A BOOZY ninth-century Irish monk might have revolutionised cosmological theory 600 years before Copernicus, had his writings not been suppressed by the Church, writes Steve Connor.
John Eriugenia was the greatest thinker of the Dark Ages and put the Sun at the centre of the universe when everyone else believed that the Earth was at the heart of everything.
His theories, although almost forgotten, appear fresh and newly relevant today, Martin Counihan, of the University of Southampton, told the conference.
Although Eriugenia could not be described as a scientist - he made no measurements or observations - his thoughts were radically different to the deterministic beliefs of his day.
'He was highly rational, fiercely logical and didn't believe at all in superstition. During those so-called Dark Ages, when things were really quite bright, he was the star of the show,' Dr Counihan said.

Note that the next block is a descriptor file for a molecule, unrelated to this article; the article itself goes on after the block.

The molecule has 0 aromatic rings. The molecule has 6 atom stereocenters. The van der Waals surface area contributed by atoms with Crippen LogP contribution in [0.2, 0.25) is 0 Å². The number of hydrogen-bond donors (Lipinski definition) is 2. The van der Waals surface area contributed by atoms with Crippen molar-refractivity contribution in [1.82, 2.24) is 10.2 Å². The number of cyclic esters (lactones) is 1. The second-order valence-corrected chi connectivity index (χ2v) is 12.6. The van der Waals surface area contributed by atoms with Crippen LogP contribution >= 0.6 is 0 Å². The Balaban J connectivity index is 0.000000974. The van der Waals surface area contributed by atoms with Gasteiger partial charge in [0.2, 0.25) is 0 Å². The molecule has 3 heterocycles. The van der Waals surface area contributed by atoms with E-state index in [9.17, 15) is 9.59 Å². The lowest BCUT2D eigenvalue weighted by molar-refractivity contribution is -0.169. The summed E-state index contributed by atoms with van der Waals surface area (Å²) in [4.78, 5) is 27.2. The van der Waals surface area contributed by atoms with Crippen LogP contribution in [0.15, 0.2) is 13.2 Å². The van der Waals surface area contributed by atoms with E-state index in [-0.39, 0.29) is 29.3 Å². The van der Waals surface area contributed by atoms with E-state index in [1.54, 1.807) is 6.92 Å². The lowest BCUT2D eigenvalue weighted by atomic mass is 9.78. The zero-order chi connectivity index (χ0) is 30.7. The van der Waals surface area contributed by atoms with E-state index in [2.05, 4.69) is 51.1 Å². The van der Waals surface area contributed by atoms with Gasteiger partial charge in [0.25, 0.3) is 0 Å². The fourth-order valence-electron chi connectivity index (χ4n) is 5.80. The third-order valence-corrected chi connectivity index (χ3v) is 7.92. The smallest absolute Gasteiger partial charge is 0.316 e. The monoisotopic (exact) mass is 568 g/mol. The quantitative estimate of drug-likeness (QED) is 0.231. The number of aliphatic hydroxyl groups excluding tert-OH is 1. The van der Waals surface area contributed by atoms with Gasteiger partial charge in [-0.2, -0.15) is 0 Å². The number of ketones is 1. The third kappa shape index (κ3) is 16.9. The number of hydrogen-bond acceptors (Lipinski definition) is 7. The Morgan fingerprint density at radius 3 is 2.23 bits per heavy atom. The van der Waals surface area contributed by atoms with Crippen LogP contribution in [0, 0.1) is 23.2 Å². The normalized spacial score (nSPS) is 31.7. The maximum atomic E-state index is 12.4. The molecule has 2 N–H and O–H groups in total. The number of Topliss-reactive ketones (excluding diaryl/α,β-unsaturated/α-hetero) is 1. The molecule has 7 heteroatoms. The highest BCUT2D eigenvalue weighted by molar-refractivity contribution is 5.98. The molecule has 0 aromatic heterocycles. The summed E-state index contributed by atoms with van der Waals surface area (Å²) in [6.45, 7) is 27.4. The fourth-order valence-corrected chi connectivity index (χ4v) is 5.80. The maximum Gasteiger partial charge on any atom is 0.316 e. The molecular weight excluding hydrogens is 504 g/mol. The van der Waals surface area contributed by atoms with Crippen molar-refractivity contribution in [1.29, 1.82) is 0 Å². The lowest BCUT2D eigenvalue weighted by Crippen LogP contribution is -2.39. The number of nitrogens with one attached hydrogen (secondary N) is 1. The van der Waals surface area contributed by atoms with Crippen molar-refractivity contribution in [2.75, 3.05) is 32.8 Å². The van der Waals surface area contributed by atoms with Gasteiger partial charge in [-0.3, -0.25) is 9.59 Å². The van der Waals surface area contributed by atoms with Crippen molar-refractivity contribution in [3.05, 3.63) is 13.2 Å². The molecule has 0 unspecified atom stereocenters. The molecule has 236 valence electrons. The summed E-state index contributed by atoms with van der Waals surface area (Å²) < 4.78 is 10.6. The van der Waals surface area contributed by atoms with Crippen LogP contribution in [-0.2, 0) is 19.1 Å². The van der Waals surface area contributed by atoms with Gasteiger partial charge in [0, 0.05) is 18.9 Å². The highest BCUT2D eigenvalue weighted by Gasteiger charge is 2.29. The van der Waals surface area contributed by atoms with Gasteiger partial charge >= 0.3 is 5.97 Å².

Eriugenia was born in 820 in Ireland but emigrated to France as a young man for a position in the court at Lyons as a teacher and scribe. Dr Counihan said his friends were a 'boozy lot, talking and drinking into the evening'.
Because Eriugenia came to the conclusion that God and Heaven need not be physically above the stars, and the Devil and Hell were not necessarily located deep below ground, the Church accused him of being a pantheist and burnt his books.
Legend has it that Eriugenia finally met his death by being stabbed repeatedly with the writing quills of his students.
'You could say he lived by the pen and died by the pen,' Dr Counihan said.
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